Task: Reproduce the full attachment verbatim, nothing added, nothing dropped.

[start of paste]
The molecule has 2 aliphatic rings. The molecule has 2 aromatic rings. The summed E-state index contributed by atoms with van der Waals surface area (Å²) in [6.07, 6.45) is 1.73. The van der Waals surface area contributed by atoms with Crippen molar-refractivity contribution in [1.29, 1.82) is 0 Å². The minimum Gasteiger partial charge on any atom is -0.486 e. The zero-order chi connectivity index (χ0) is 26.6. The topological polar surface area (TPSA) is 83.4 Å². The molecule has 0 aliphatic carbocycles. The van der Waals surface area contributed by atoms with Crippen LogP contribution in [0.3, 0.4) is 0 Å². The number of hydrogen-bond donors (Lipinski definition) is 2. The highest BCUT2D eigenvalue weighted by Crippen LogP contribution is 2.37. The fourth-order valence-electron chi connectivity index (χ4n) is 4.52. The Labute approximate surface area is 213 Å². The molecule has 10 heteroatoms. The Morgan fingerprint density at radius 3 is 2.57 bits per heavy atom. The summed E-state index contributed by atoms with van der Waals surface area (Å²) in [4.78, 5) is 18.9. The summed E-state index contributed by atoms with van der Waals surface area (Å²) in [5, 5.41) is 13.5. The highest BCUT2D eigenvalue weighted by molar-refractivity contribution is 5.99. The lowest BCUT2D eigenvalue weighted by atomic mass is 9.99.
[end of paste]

The molecule has 2 aliphatic rings. The molecule has 2 aromatic rings. The summed E-state index contributed by atoms with van der Waals surface area (Å²) in [6.07, 6.45) is 1.73. The van der Waals surface area contributed by atoms with Crippen molar-refractivity contribution in [1.29, 1.82) is 0 Å². The minimum Gasteiger partial charge on any atom is -0.486 e. The zero-order chi connectivity index (χ0) is 26.6. The topological polar surface area (TPSA) is 83.4 Å². The molecule has 0 aliphatic carbocycles. The van der Waals surface area contributed by atoms with Crippen LogP contribution in [0.3, 0.4) is 0 Å². The number of hydrogen-bond donors (Lipinski definition) is 2. The highest BCUT2D eigenvalue weighted by Crippen LogP contribution is 2.37. The fourth-order valence-electron chi connectivity index (χ4n) is 4.52. The Labute approximate surface area is 213 Å². The molecule has 10 heteroatoms. The Morgan fingerprint density at radius 3 is 2.57 bits per heavy atom. The summed E-state index contributed by atoms with van der Waals surface area (Å²) in [4.78, 5) is 18.9. The summed E-state index contributed by atoms with van der Waals surface area (Å²) in [5, 5.41) is 13.5. The highest BCUT2D eigenvalue weighted by molar-refractivity contribution is 5.99. The lowest BCUT2D eigenvalue weighted by atomic mass is 9.99.